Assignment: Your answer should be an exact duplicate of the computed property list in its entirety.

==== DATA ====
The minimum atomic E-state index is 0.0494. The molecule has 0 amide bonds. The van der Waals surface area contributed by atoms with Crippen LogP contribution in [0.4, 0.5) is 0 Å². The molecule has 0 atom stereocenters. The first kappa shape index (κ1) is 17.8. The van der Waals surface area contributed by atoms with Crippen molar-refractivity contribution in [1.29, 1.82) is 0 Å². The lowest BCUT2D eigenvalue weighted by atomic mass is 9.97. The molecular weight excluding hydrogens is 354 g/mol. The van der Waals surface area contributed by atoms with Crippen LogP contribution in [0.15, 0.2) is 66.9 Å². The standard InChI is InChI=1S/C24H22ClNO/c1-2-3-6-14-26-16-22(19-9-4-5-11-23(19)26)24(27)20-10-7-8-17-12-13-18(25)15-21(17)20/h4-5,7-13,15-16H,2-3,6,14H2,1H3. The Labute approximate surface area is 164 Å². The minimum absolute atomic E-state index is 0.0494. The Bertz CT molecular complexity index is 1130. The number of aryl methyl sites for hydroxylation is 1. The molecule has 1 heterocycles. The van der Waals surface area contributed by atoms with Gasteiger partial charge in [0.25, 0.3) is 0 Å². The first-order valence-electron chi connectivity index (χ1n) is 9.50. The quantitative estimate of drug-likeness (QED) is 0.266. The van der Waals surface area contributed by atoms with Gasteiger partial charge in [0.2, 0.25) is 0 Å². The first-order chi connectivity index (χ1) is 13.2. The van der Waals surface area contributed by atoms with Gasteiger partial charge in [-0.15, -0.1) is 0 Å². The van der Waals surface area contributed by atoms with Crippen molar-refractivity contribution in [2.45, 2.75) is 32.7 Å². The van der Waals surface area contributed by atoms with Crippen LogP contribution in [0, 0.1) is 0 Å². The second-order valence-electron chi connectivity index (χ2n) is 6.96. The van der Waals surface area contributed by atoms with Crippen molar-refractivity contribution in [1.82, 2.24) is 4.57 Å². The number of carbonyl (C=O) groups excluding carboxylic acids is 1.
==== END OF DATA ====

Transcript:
The minimum atomic E-state index is 0.0494. The molecule has 0 amide bonds. The van der Waals surface area contributed by atoms with Crippen LogP contribution in [0.4, 0.5) is 0 Å². The molecule has 0 atom stereocenters. The first kappa shape index (κ1) is 17.8. The van der Waals surface area contributed by atoms with Crippen molar-refractivity contribution in [1.29, 1.82) is 0 Å². The lowest BCUT2D eigenvalue weighted by atomic mass is 9.97. The molecular weight excluding hydrogens is 354 g/mol. The van der Waals surface area contributed by atoms with Crippen LogP contribution in [0.15, 0.2) is 66.9 Å². The standard InChI is InChI=1S/C24H22ClNO/c1-2-3-6-14-26-16-22(19-9-4-5-11-23(19)26)24(27)20-10-7-8-17-12-13-18(25)15-21(17)20/h4-5,7-13,15-16H,2-3,6,14H2,1H3. The Labute approximate surface area is 164 Å². The minimum absolute atomic E-state index is 0.0494. The Bertz CT molecular complexity index is 1130. The number of aryl methyl sites for hydroxylation is 1. The molecule has 1 heterocycles. The van der Waals surface area contributed by atoms with Gasteiger partial charge in [0.25, 0.3) is 0 Å². The first-order valence-electron chi connectivity index (χ1n) is 9.50. The quantitative estimate of drug-likeness (QED) is 0.266. The van der Waals surface area contributed by atoms with Gasteiger partial charge in [0.2, 0.25) is 0 Å². The first-order chi connectivity index (χ1) is 13.2. The van der Waals surface area contributed by atoms with Gasteiger partial charge in [-0.15, -0.1) is 0 Å². The van der Waals surface area contributed by atoms with Crippen molar-refractivity contribution in [2.45, 2.75) is 32.7 Å². The van der Waals surface area contributed by atoms with Crippen LogP contribution in [0, 0.1) is 0 Å². The second-order valence-electron chi connectivity index (χ2n) is 6.96. The van der Waals surface area contributed by atoms with Crippen molar-refractivity contribution in [1.82, 2.24) is 4.57 Å². The number of carbonyl (C=O) groups excluding carboxylic acids is 1.